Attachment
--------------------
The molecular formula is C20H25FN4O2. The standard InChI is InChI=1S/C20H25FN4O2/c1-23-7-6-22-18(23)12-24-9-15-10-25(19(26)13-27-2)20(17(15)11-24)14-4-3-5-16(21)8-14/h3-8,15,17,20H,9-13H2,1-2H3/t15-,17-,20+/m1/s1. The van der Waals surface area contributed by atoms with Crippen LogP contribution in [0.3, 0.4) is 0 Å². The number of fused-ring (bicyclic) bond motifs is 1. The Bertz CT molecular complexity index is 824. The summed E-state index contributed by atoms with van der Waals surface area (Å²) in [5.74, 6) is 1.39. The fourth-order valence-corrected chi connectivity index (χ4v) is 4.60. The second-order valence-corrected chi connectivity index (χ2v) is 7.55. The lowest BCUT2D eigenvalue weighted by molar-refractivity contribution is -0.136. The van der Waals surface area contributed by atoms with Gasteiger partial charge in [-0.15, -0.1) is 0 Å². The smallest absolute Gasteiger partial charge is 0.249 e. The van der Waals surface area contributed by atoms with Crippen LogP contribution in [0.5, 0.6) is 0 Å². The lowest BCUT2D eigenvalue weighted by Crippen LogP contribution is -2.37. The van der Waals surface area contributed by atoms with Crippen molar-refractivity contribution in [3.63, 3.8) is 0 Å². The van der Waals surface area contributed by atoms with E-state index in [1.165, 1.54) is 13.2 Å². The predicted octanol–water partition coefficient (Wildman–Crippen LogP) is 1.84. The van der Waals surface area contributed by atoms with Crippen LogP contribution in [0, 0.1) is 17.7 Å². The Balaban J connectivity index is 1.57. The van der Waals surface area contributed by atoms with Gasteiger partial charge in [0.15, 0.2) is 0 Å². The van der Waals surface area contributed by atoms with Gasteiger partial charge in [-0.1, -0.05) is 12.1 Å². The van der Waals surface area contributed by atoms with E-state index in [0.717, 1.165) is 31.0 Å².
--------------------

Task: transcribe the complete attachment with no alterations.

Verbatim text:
The molecular formula is C20H25FN4O2. The standard InChI is InChI=1S/C20H25FN4O2/c1-23-7-6-22-18(23)12-24-9-15-10-25(19(26)13-27-2)20(17(15)11-24)14-4-3-5-16(21)8-14/h3-8,15,17,20H,9-13H2,1-2H3/t15-,17-,20+/m1/s1. The van der Waals surface area contributed by atoms with Crippen LogP contribution in [0.3, 0.4) is 0 Å². The number of fused-ring (bicyclic) bond motifs is 1. The Bertz CT molecular complexity index is 824. The summed E-state index contributed by atoms with van der Waals surface area (Å²) in [5.74, 6) is 1.39. The fourth-order valence-corrected chi connectivity index (χ4v) is 4.60. The second-order valence-corrected chi connectivity index (χ2v) is 7.55. The lowest BCUT2D eigenvalue weighted by molar-refractivity contribution is -0.136. The van der Waals surface area contributed by atoms with Gasteiger partial charge in [-0.15, -0.1) is 0 Å². The smallest absolute Gasteiger partial charge is 0.249 e. The van der Waals surface area contributed by atoms with Crippen LogP contribution in [0.5, 0.6) is 0 Å². The lowest BCUT2D eigenvalue weighted by Crippen LogP contribution is -2.37. The van der Waals surface area contributed by atoms with Crippen molar-refractivity contribution in [3.63, 3.8) is 0 Å². The van der Waals surface area contributed by atoms with E-state index in [1.165, 1.54) is 13.2 Å². The predicted octanol–water partition coefficient (Wildman–Crippen LogP) is 1.84. The van der Waals surface area contributed by atoms with Crippen LogP contribution in [0, 0.1) is 17.7 Å². The Balaban J connectivity index is 1.57. The van der Waals surface area contributed by atoms with Gasteiger partial charge in [0.15, 0.2) is 0 Å². The van der Waals surface area contributed by atoms with Gasteiger partial charge in [-0.1, -0.05) is 12.1 Å². The van der Waals surface area contributed by atoms with E-state index in [0.717, 1.165) is 31.0 Å².